ICIJ: Cyprus Firms Help Russian Oligarchs Evade Sanctions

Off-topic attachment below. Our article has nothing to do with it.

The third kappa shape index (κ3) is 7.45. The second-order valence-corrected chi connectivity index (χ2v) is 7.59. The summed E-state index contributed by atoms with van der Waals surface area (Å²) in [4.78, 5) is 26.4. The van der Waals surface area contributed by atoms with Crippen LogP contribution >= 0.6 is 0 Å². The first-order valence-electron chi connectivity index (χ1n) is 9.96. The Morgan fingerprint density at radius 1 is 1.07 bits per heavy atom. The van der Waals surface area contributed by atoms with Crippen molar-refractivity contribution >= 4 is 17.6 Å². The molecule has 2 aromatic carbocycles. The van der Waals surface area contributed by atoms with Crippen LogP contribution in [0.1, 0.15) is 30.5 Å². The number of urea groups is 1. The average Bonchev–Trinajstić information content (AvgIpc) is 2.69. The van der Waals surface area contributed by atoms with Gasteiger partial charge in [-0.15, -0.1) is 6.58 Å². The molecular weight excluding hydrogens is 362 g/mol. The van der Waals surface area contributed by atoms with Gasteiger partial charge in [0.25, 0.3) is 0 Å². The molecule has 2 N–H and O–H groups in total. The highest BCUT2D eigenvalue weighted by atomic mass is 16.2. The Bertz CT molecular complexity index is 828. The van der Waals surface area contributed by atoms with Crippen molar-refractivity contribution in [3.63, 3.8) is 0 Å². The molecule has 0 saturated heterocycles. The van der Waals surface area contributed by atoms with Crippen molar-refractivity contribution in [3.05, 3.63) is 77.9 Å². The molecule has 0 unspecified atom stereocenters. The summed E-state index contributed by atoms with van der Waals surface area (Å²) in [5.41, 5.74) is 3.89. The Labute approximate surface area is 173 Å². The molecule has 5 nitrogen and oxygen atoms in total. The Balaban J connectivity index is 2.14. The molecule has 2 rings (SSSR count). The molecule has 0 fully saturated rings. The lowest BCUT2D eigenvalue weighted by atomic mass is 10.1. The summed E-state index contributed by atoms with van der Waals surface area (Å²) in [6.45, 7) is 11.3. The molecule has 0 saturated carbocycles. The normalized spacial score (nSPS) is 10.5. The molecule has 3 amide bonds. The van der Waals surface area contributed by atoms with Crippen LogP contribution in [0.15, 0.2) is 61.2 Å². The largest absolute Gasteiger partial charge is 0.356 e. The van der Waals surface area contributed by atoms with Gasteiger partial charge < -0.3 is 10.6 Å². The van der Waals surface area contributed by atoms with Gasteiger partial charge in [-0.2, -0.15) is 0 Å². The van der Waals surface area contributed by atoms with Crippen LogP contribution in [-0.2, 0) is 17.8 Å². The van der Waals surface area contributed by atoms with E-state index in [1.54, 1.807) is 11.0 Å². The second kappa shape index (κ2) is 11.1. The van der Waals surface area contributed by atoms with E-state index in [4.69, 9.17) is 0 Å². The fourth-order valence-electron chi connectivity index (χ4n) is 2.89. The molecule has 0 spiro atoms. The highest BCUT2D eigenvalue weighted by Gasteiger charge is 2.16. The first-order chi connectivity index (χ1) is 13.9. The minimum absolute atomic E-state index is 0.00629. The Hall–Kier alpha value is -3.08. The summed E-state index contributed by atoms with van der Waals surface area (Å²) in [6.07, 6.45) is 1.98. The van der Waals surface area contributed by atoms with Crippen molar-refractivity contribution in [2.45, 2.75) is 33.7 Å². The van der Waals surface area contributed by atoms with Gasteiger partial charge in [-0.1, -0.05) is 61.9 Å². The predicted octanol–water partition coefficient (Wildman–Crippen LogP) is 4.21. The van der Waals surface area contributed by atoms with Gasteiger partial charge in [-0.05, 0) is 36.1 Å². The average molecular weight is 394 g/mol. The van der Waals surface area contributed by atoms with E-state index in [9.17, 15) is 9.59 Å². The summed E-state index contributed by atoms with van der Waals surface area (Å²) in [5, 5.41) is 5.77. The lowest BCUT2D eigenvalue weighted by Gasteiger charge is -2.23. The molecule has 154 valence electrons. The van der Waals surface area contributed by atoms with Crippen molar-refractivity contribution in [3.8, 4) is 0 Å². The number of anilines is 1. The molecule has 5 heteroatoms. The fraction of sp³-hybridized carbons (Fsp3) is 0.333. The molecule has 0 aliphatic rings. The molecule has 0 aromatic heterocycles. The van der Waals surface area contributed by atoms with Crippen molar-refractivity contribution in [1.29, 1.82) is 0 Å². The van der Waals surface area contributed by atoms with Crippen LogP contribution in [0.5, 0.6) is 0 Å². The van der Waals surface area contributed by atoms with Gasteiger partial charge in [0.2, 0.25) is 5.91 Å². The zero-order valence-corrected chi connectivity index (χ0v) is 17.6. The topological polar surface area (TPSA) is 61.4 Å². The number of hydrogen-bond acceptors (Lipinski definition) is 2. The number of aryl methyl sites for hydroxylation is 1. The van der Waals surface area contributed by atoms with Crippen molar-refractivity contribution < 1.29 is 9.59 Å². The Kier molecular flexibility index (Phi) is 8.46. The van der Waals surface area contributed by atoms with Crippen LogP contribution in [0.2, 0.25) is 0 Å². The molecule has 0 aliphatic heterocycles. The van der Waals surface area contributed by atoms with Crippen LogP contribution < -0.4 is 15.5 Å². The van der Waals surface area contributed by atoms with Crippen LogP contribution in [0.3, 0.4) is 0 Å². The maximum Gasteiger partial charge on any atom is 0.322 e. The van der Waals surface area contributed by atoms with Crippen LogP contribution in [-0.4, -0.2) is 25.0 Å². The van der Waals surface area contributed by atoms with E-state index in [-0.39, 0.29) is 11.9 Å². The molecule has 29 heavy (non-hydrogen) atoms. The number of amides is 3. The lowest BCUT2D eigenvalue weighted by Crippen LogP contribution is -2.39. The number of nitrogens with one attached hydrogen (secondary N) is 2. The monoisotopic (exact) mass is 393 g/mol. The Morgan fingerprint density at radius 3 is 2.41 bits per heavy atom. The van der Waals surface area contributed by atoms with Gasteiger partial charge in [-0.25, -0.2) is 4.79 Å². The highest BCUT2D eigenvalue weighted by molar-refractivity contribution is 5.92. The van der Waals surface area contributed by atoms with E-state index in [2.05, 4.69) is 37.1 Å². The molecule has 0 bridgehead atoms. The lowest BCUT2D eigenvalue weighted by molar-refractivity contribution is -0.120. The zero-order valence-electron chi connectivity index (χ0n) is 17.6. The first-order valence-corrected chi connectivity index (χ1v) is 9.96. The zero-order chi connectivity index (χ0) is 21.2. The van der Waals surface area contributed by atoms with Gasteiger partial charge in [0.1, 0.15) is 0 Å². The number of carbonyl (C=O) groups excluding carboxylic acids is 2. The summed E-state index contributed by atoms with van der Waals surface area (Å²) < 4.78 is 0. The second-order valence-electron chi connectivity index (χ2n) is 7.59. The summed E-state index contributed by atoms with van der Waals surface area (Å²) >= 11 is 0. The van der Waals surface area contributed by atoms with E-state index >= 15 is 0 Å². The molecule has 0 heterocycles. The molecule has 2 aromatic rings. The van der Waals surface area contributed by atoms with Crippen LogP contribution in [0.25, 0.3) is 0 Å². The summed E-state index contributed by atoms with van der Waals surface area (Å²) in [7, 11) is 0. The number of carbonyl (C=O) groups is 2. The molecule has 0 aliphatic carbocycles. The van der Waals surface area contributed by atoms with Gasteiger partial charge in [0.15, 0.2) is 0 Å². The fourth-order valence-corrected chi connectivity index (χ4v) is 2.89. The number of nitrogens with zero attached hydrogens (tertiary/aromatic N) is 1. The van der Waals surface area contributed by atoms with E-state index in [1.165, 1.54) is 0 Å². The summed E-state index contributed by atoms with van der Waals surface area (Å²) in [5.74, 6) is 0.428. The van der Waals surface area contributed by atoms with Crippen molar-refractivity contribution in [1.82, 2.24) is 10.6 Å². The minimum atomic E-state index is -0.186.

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According to journalists, even in the face of Western anti-war sanctions, Cyprus remained a centre of financial transactions for the benefit of Russian billionaires. The Cypriot authorities since 2014 have helped in money laundering for nearly a hundred Russians who are under Western sanctions in connection with the annexation of Crimea and the subsequent full-scale military invasion of Ukraine by the Russian Federation. Such findings are contained in the Cyprus Confidential investigation released by the ICIJ journalists’ association on Tuesday, 14 November. More than 270 journalists from 54 countries and one territory of the world took part in the investigation. To identify illicit assets, they analyzed leaked internal documents dating from the mid-1990s to April 2022, including: financial statements, bank account applications and email messages. How the “Cyprus model” works “The island’s economic system, known as the ‘Cyprus model’, relies on a bloated financial sector with one of the weakest financial disclosure laws in the European Union, a lenient Central Bank and a surge of more than $200 billion of Russian investment that has provided oligarchs with enormous influence,” the reporters found. They consider Nicos Anastasiades, who served as president of Cyprus from 2013 to early 2023, as a typical example of the “cronyism” that underpins the “Cyprus model”. As the authors of the investigation found out, before taking office as president, Anastasiades founded a law firm that provided offshore services and was very attractive to Russian clients. Possible role of the former Cyprus president in money laundering by Russians According to 2019 investigation by ICIJ’s media partner, the OCCRP Project, in the period before Anastasiades took office, his law firm had partners who were employees of “shell companies linked to alleged large-scale money laundering operations, including transactions linked to Putin allies”. Upon taking office, Anastasiades left the firm to his two daughters and other partners and travelled to Moscow, where he met with Putin and entered into agreements favoring closer economic and financial ties, the authors recalled. In response to an ICIJ enquiry, the firm founded by Anastasiades emphasized: “We would like to state categorically that no member of our law firm has been involved in any offence. These allegations are completely unjustified.” Cyprus government response According to investigators, since 2014, Cypriot firms have acted for a total of 96 Russians who found themselves under Western sanctions following the annexation of Crimea and Russia’s invasion of Ukraine. 67 of them are on Forbes’ 2023 billionaires list. The investigators believe that the Cypriot branch of PwC is also involved in helping Russian oligarchs, particularly Alexei Mordashov. In total, journalists from ICIJ found about 800 companies and trusts registered in secret jurisdictions that were owned or controlled by Russians who have been under sanctions since 2014. Secret jurisdictions are countries and territories that provide a low-tax regime and anonymity for corporate owners, the authors explain. In response to ICIJ’s questions, a Cypriot government spokesperson said that "since 2013, Cyprus has made persistent efforts and managed to stabilize its banking sector and become a leading jurisdiction for both anti-money laundering and sanctions enforcement”.